Queen's University

Monster and vampire fascination began on the same weekend 200 years ago: Queen's University expert

2013-11-12

Queen’s University English professor Robert Morrison is available to discuss the origins of two of the best known monster legends of today: Frankenstein and the vampire. 

It’s a little-known fact that these two monsters were created on the same summer weekend almost 200 years ago.
 
“It is probably the most enduringly scary weekend in all of history. In June 1816, four friends – Lord Byron, Mary Shelley, Percy Shelley, and John Polidori – were together in Geneva, and decided to pass the time by having a ghost-story competition,” says Dr. Morrison. “Byron and Percy Shelley soon withdrew, but nineteen-year-old Mary Shelley went on to write Frankenstein while almost simultaneously the twenty-one-year-old Polidori produced The Vampyre.”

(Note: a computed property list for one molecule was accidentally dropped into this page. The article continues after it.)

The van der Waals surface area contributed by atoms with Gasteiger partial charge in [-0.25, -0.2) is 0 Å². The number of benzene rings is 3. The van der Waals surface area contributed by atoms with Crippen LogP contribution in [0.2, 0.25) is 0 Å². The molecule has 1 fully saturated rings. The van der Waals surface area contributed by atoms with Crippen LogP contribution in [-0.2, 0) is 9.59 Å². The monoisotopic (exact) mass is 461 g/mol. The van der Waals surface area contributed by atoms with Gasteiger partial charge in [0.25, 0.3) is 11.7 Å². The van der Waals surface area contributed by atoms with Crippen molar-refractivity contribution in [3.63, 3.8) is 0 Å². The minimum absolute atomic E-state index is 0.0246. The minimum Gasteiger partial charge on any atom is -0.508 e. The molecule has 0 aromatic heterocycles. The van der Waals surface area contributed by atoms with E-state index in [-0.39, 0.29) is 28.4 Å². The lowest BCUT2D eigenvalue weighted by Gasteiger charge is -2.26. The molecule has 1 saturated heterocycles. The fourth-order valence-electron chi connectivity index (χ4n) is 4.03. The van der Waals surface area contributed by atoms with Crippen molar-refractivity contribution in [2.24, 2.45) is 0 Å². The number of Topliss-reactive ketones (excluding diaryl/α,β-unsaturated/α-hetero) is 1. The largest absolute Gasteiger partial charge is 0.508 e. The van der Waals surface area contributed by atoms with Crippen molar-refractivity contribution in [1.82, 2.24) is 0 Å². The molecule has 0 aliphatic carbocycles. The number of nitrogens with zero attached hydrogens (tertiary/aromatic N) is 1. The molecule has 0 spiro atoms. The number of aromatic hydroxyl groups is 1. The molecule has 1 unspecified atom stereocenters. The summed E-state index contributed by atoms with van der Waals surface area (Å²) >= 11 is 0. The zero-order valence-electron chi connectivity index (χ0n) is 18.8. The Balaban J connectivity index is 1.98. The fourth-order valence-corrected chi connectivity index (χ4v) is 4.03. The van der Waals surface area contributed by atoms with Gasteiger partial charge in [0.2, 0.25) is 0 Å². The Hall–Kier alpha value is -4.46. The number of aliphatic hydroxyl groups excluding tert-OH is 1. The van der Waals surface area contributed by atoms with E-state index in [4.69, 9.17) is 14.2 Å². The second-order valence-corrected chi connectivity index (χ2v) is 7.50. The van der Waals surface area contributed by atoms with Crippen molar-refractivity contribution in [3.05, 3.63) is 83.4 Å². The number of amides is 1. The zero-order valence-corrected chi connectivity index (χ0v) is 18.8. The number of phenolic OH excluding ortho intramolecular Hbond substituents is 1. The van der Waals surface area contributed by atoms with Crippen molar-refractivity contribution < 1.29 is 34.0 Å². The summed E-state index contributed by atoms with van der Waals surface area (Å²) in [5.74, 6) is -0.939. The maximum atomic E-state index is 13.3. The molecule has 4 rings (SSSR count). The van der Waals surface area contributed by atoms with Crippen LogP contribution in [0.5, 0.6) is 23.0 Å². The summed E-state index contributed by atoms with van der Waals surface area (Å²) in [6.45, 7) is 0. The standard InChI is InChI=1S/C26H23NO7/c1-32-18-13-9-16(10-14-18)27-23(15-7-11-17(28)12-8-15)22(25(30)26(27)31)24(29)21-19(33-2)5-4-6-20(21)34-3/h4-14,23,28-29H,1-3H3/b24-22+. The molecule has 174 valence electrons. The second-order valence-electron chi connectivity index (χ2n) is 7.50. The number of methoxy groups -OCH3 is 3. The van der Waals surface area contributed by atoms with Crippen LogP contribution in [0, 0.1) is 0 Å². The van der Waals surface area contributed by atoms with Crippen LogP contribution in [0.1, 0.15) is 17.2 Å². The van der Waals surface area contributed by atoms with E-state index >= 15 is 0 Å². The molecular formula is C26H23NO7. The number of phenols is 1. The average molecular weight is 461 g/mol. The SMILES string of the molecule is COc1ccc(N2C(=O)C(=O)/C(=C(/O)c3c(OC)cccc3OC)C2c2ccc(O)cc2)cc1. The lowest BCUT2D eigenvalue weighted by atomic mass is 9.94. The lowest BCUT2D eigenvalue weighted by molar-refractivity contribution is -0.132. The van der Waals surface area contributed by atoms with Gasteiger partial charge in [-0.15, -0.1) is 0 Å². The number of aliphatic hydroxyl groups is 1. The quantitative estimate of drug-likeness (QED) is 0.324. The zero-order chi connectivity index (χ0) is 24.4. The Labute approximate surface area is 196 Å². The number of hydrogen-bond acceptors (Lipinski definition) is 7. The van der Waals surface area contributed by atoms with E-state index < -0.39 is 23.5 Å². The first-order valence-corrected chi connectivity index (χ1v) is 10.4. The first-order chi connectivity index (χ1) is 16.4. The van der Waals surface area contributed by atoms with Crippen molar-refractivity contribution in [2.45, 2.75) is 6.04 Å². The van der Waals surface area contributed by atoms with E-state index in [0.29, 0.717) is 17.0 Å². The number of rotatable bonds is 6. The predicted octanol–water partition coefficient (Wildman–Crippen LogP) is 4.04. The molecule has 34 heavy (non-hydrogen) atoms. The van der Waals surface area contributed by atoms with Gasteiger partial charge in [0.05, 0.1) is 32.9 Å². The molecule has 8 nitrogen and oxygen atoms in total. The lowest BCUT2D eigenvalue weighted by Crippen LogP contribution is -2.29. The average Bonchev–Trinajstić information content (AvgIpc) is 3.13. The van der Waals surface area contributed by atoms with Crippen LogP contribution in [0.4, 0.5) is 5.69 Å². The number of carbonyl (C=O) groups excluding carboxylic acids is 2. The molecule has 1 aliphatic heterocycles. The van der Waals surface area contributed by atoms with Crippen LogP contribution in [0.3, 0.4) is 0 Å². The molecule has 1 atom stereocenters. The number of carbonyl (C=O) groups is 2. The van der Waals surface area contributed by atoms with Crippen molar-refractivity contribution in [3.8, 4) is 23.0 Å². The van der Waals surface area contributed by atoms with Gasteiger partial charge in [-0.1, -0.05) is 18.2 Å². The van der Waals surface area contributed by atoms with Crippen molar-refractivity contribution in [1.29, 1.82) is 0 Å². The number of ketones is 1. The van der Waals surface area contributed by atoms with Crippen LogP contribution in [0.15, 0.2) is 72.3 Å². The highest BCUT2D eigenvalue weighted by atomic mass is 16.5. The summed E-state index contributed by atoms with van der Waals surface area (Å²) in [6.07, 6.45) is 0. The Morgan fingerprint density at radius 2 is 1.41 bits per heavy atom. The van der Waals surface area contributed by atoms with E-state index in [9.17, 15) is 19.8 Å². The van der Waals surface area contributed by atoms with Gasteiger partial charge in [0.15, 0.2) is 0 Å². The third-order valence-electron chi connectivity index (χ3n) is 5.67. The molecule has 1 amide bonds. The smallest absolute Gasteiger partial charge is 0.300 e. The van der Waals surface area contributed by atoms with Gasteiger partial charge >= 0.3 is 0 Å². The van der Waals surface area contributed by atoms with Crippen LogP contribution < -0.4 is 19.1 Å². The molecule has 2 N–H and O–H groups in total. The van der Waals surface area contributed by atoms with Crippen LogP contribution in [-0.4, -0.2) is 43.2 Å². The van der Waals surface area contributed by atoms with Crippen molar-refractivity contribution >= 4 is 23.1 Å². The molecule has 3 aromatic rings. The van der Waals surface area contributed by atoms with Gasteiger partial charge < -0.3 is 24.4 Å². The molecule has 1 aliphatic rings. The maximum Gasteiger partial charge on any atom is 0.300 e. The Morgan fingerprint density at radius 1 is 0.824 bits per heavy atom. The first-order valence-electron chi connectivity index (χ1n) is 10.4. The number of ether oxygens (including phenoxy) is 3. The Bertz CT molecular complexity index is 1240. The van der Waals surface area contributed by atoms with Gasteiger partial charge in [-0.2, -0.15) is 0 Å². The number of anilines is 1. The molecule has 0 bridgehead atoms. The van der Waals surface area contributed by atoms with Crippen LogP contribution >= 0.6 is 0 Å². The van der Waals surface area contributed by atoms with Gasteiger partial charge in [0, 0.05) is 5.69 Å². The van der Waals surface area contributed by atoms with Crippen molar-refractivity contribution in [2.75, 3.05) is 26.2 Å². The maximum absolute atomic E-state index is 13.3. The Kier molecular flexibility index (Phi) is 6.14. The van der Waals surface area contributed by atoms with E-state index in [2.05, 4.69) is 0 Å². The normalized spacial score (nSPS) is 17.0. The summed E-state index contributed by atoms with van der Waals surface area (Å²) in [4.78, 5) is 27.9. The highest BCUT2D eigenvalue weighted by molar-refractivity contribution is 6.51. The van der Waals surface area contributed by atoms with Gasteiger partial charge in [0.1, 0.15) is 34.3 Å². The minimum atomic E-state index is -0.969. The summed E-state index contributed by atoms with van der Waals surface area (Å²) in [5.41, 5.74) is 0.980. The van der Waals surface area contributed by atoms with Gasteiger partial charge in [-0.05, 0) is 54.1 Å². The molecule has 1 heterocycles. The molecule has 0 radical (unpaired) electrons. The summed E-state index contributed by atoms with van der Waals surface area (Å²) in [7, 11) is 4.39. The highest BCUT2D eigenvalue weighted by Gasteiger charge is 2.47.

“These two tales have had an incalculable impact upon our culture, for they touched off a fascination with modern monsters and vampires that is now almost two hundred years old, and that is more urgent and relevant today than it was when they were first published almost two centuries ago.”
 
To arrange an interview, please contact communication officers Rosie Hales at 613.533.6000 ext. 77513 or rosie.hales@queensu.ca, or Anne Craig at 613-533-2877 or anne.craig@queensu.ca.

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